Practical randomness and privacy amplification

We present the first complete implementation of a randomness and privacy amplification protocol based on Bell tests. This allows the building of device-independent random number generators which output provably unbiased and private numbers, even if using an uncharacterised quantum device potentially built by an adversary. Our generation rates are linear in the runtime of the quantum device and the classical randomness post-processing has quasi-linear complexity – making it efficient
on a standard personal laptop. The statistical analysis is tailored for real-world quantum devices, making it usable as a quantum technology today.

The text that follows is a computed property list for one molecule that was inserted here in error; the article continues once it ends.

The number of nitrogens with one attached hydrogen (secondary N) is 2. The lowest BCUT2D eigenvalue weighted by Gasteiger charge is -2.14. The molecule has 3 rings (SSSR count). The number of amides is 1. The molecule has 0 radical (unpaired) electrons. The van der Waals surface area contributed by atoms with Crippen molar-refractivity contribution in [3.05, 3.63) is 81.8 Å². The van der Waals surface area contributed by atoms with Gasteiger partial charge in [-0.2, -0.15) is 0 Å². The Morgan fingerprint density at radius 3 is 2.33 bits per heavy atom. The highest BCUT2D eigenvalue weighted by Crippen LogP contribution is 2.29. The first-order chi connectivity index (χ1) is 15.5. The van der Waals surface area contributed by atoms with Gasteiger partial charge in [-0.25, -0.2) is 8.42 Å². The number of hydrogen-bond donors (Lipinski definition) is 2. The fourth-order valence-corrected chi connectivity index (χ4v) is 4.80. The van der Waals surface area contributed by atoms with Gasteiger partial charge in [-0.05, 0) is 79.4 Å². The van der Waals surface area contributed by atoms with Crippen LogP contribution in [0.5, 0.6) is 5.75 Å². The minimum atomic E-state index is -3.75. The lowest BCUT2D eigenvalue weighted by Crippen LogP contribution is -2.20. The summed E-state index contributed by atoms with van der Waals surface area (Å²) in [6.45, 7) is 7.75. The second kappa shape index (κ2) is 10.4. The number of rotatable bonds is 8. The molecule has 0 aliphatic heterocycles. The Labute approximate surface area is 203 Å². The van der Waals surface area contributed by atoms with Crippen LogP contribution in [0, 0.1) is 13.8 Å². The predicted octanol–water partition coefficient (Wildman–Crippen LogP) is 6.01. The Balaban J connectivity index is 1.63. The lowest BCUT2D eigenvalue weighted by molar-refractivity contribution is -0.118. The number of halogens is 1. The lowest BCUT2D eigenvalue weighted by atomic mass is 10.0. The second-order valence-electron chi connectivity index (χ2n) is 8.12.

We then showcase our protocol on the quantum computers from the IBM-Q experience. Although not purposely built for the task, we show that quantum computer can run faithful Bell tests by adding minimal assumptions. At a high level, these amount to trusting that the quantum device was not purposely built to trick the user, but otherwise remains mostly uncharacterised. In this semi-device-independent manner, our protocol generates provably private and unbiased random
numbers on today’s quantum computers.

Cameron Foreman, Sherilyn Wright, Alec Edgington, Mario Berta, Florian J. Curchod

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